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Series / Check It Out! With Dr. Steve Brule

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For your health.

Check It Out! with Dr. Steve Brule (2010-) is a 15-minute Sketch Show on [adult swim], and a Spin-Off from Tim and Eric Awesome Show, Great Job! based off of that show's "Brule's Rules" sketches. The show stars John C. Reilly as the incredibly inept and even more incredibly awkward-seeming Dr. Steve Brule, whose show is obviously shot on videotape for late-night public access TV seemingly sometime in the early '90s. Various sketches (or sketch-like set pieces) are introduced by Brule "for your health!"

First season lasted six episodes. Second season began airing in late March 2012. Third season began airing in late February 2014. Fourth season began airing in June 2016. The show went into an unnofficial hiatus after the fourth season due to John C. Reilly having other commitments and a busy schedule.

For your tropes:

  • Abusive Parents: Doris Pringle Brule. She always verbally abuses Steve and tried to kill him when he was a child, among other things.
  • Accidental Misnaming: Steve mangles the names of everyone he interviews, aside from the Channel 5 regulars.
  • Acme Products: Whenever some sort of food or household product is shown, it's almost always produced by "Toad's".
  • The Alleged Car: Steve's "cherry-blue hot rod" that he buys in "Cars". It explodes in the middle of an intersection shortly after he buys it.
  • Ambiguously Bi: Steve himself. It doesn't seem to take much to make him attracted to a woman, and he once found Johnny Depp lookalike Ronnie Rodriguez attractive simply for having shoulder-length hair.
  • And Knowing Is Half the Battle: Spoofed Once an Episode, when Brule summarizes what's been learned.
    Dr. Brule: Some dads are not your dad.
  • Ax-Crazy: Hippy Joel.
  • Bad Liar: Steve is very quick to spin outrageous lies about himself to seem more impressive or one-up an interviewee, and is almost always met with immediate skepticism.
    Steve: The most important thing is to stay on the broat.
    Captain Gary: I think that goes along with the safety issue.
    Steve: I know. I have five of broats.
    Gary: Then you should know exactly what we're talking about.
  • Beauty Is Bad: Steve is not a fan of hot guys. He is disappointed by a group of male strippers, whom he thought would be lifelong friends; but it turns out they were just a bunch of Hunks.
  • Binge Montage: Any time someone puts alcohol or drugs in front of Steve, this is almost certain to happen.
  • Black Comedy: For all of the wackiness, with each episode it seems to become more and more a show about a complete failure of a person. Brule's dad abandoned him, his mother is insane and wanted to kill him and his dad so they'd always be with her, he's ugly and can't get girls (a problem he constantly attributes to "hunks") or friends. He comes off as kind of a slow man-child. The first season finale is essentially about his depression due to being a lonely, friendless loser.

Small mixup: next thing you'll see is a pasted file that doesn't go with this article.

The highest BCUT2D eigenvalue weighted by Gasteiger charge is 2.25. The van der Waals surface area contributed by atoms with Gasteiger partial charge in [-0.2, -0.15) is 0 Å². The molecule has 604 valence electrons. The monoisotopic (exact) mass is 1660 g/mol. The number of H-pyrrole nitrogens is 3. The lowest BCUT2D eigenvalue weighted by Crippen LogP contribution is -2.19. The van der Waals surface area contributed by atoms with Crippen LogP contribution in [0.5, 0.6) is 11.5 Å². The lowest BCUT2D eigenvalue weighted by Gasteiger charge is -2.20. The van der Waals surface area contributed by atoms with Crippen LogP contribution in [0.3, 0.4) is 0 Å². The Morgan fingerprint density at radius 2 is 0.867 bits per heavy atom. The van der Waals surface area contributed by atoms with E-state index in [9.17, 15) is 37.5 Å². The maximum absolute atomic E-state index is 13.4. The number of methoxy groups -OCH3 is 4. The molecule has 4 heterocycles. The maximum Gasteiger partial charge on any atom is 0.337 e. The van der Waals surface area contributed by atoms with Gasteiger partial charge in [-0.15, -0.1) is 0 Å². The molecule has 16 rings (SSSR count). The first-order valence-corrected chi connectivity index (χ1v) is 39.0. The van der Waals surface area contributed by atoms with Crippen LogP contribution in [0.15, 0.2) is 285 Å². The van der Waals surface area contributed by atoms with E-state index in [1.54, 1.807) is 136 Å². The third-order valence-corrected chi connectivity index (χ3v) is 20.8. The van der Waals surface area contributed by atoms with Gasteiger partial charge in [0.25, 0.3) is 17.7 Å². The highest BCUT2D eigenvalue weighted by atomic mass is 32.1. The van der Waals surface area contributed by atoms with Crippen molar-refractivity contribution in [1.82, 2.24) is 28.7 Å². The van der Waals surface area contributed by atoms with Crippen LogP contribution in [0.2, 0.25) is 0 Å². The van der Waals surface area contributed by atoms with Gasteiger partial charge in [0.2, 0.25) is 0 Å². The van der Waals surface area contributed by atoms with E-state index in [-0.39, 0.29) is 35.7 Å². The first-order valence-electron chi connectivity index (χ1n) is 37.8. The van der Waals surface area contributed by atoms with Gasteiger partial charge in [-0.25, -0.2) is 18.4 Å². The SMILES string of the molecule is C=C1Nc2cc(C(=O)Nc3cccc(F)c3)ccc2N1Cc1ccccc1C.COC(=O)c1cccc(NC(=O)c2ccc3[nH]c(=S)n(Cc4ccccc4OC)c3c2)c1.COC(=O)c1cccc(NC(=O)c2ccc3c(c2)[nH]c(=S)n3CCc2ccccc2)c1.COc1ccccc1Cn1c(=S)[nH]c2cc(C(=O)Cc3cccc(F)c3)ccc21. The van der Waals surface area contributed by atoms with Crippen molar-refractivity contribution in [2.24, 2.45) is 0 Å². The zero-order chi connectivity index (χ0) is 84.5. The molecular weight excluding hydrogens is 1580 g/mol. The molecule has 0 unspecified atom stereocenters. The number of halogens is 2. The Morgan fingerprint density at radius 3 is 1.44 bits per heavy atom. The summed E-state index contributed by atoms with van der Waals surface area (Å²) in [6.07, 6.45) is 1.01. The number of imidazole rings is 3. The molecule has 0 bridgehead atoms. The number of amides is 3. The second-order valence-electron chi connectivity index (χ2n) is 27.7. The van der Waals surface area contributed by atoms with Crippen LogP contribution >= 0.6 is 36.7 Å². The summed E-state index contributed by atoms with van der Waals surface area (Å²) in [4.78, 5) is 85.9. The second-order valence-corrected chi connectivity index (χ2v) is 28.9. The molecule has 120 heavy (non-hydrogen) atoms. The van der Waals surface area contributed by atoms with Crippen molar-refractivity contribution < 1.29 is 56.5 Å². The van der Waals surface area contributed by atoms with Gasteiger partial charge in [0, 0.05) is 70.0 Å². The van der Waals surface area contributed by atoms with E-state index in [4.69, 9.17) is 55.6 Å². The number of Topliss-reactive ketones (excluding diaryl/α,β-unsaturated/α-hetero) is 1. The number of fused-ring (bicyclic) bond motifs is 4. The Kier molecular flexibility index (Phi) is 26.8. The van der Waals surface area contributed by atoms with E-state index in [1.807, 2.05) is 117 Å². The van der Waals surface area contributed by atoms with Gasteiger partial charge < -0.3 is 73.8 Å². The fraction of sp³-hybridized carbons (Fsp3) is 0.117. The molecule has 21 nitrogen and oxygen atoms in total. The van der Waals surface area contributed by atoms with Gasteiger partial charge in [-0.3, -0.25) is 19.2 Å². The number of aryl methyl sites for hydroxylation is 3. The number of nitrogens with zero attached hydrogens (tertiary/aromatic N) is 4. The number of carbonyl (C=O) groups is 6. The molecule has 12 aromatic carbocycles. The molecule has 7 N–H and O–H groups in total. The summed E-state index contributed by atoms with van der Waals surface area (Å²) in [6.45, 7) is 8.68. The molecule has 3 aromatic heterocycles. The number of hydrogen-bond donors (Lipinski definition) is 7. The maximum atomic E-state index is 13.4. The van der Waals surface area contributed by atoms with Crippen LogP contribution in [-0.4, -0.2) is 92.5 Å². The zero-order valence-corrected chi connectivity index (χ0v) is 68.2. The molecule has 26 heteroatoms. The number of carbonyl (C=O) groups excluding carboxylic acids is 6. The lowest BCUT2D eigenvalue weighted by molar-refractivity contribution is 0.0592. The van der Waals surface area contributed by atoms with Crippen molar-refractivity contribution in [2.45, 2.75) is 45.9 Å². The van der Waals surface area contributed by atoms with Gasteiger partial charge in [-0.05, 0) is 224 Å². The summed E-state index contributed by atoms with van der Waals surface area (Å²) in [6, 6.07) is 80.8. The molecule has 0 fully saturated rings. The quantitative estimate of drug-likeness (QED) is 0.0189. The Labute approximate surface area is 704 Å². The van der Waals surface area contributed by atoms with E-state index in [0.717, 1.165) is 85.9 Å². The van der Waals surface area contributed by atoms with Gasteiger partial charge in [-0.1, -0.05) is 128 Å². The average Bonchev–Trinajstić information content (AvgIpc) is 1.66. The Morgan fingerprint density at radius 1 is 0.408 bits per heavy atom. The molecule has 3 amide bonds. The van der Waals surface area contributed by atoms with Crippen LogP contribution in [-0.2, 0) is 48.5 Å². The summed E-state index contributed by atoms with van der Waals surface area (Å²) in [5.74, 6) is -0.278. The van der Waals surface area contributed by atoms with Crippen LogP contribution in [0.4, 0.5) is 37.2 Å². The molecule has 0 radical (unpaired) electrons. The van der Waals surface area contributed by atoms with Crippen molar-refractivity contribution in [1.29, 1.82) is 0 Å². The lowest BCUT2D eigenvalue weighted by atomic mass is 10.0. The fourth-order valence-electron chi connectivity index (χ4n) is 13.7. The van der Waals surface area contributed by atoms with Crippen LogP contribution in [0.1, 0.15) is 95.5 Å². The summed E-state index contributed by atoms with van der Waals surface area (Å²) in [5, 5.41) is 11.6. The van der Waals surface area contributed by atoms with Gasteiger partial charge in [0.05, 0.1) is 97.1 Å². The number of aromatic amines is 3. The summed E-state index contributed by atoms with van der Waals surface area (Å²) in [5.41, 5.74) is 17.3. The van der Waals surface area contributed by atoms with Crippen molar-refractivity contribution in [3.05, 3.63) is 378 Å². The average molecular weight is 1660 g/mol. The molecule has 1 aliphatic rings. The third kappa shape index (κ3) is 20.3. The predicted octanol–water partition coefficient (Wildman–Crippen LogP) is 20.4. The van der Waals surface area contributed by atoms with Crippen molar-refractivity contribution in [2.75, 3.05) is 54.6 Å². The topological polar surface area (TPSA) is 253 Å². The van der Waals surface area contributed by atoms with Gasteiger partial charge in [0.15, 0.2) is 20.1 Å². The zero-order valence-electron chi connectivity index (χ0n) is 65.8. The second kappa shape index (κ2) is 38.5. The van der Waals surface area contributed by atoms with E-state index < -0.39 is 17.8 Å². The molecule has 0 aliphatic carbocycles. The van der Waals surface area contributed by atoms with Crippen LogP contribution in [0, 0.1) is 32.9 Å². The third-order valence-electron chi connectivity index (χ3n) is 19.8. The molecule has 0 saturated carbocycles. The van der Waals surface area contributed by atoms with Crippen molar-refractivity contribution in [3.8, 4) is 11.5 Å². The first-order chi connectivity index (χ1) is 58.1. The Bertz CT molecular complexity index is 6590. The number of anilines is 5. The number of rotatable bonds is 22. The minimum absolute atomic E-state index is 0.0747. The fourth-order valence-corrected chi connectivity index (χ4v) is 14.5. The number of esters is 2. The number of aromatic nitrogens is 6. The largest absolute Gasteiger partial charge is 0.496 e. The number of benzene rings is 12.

• Bloody Hilarious: Brule cutting off his finger in "Fear."
  • Butt-Monkey: Steve Brule's mere existence is to be one of these.
  • Catchphrase: Steve has "For your health" and "Let's check it out".
  • Cloudcuckoolander: Steve Brule practically lives on his own planet. The other Channel 5 regulars aren't much better.
  • Cluster F-Bomb: Mario, the producer of "Stevie!".
  • Character Death: Linda Barelli, Mobin, and Wayne Skylar die during the series and don't come back.
  • Darker and Edgier: Episode 3, "Family" makes the previous two episodes seem lighthearted in comparison. The Nightmare Fuel only escalates throughout the next two seasons.
  • Deliberate VHS Quality: The show emulates a cable access series from the late 80s/early 90s, complete with several deliberate technical errors per episode.
    • The segment transitions are riddled with visual artifacts to simulate the show being recorded on old VHS tapes.
    • *The editors run the footage through a VCR and hit it every once in a while to screw up the vertical synchronization.
  • Driven to Suicide: Mobin couldn't hack it.
  • Drunk with Power: While visiting a library and assisting the librarian, Steve goes overboard on shushing patrons making even a slight amount of noise.
  • Enforced Plug: On a couple of occasions, the episode wedges representatives of sponsors into the "Doctor to Doctor" segment. In the case of Ron Don Valante, proprietor of Ron Don's Play Pen, Valante got the spot despite having nothing to do with the episode's topic (Church.) In the "Horses" episode, it's obvious the topic was chosen by guest Pablo Myers, owner of Myers' Super Food, so he could plug a canned horse meat sale.
  • Every Car Is a Pinto: Steve's car from "Cars" overheats and explodes while he's driving it.
  • Executive Meddling: In-Universe, Steve is visibly unhappy with the network's decision to bring on a new co-host on "Planes"
  • Fan Disservice: Whenever something disgusting happens, Denny the cameraman doesn't stop rolling, but instead ZOOMS IN.
    • About half of "Relationships" consists of a long sequence where Jan Skylar (played by Tim in drag) strips down to her underwear and demonstrates to Steve how she initiates sex with Wayne.
  • Faux Affably Evil: Hippy Joel. Every time he shows up, he seems calm and friendly. But you get him on drugs and he practically turns into a psychopath.
  • Formula-Breaking Episode: The Season 4 episode "Stevie!" has Steve hosting a live morning talk show.
  • Hair-Trigger Temper: The producer of "Stevie!" angrily cusses Steven out every time he makes a mistake on live television.
  • Hollywood Healing: Averted. Steve was never the sharpest knife in the drawer, but the effects of all the head trauma and drugs really start showing by Season 4, where he struggles with simply putting together coherent sentences.
  • Hookers and Blow: In "Church", Steve goes to Ron Don Volante's Playpen (Home of the 2 Dollar Lap Dance) and indulges in this trope. He also smokes some crack and performs fellatio latter.